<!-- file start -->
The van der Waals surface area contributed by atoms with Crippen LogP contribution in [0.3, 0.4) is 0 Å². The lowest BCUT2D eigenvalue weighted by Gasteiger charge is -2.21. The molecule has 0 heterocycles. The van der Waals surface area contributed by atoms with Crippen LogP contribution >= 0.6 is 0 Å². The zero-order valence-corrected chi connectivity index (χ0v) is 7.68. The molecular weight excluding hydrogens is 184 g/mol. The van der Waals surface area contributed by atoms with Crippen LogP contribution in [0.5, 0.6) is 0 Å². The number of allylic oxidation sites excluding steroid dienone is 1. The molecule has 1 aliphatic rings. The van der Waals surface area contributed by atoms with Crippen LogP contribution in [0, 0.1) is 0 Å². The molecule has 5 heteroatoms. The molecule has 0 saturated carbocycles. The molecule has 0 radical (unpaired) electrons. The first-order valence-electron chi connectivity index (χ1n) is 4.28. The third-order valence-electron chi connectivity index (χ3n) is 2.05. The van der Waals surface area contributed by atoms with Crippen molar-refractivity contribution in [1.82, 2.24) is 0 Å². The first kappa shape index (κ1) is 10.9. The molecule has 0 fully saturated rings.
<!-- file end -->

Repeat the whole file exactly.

The van der Waals surface area contributed by atoms with Crippen LogP contribution in [0.3, 0.4) is 0 Å². The lowest BCUT2D eigenvalue weighted by Gasteiger charge is -2.21. The molecule has 0 heterocycles. The van der Waals surface area contributed by atoms with Crippen LogP contribution >= 0.6 is 0 Å². The zero-order valence-corrected chi connectivity index (χ0v) is 7.68. The molecular weight excluding hydrogens is 184 g/mol. The van der Waals surface area contributed by atoms with Crippen LogP contribution in [0.5, 0.6) is 0 Å². The number of allylic oxidation sites excluding steroid dienone is 1. The molecule has 1 aliphatic rings. The van der Waals surface area contributed by atoms with Crippen LogP contribution in [0, 0.1) is 0 Å². The molecule has 5 heteroatoms. The molecule has 0 saturated carbocycles. The molecule has 0 radical (unpaired) electrons. The first-order valence-electron chi connectivity index (χ1n) is 4.28. The third-order valence-electron chi connectivity index (χ3n) is 2.05. The van der Waals surface area contributed by atoms with Crippen molar-refractivity contribution in [1.82, 2.24) is 0 Å². The first kappa shape index (κ1) is 10.9. The molecule has 0 fully saturated rings.